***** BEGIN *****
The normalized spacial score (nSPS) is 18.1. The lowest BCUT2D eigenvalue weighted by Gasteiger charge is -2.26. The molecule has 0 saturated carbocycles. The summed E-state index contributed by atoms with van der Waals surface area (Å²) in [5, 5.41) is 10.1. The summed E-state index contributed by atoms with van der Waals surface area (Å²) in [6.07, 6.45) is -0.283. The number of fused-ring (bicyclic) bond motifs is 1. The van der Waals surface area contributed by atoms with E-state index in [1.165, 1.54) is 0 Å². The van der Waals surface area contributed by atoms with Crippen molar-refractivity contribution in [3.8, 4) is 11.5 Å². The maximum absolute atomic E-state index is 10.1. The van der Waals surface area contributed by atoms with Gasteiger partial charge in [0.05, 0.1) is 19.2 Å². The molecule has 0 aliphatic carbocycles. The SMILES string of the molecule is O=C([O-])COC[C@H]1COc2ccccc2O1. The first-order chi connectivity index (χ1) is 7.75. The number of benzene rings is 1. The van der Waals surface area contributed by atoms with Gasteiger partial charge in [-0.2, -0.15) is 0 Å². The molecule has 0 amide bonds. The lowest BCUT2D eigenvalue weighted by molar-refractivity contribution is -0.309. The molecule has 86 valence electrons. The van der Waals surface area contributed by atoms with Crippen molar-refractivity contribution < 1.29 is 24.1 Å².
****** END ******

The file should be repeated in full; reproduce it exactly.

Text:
The normalized spacial score (nSPS) is 18.1. The lowest BCUT2D eigenvalue weighted by Gasteiger charge is -2.26. The molecule has 0 saturated carbocycles. The summed E-state index contributed by atoms with van der Waals surface area (Å²) in [5, 5.41) is 10.1. The summed E-state index contributed by atoms with van der Waals surface area (Å²) in [6.07, 6.45) is -0.283. The number of fused-ring (bicyclic) bond motifs is 1. The van der Waals surface area contributed by atoms with E-state index in [1.165, 1.54) is 0 Å². The van der Waals surface area contributed by atoms with Crippen molar-refractivity contribution in [3.8, 4) is 11.5 Å². The maximum absolute atomic E-state index is 10.1. The van der Waals surface area contributed by atoms with Gasteiger partial charge in [0.05, 0.1) is 19.2 Å². The molecule has 0 aliphatic carbocycles. The SMILES string of the molecule is O=C([O-])COC[C@H]1COc2ccccc2O1. The first-order chi connectivity index (χ1) is 7.75. The number of benzene rings is 1. The van der Waals surface area contributed by atoms with Gasteiger partial charge in [-0.2, -0.15) is 0 Å². The molecule has 0 amide bonds. The lowest BCUT2D eigenvalue weighted by molar-refractivity contribution is -0.309. The molecule has 86 valence electrons. The van der Waals surface area contributed by atoms with Crippen molar-refractivity contribution < 1.29 is 24.1 Å².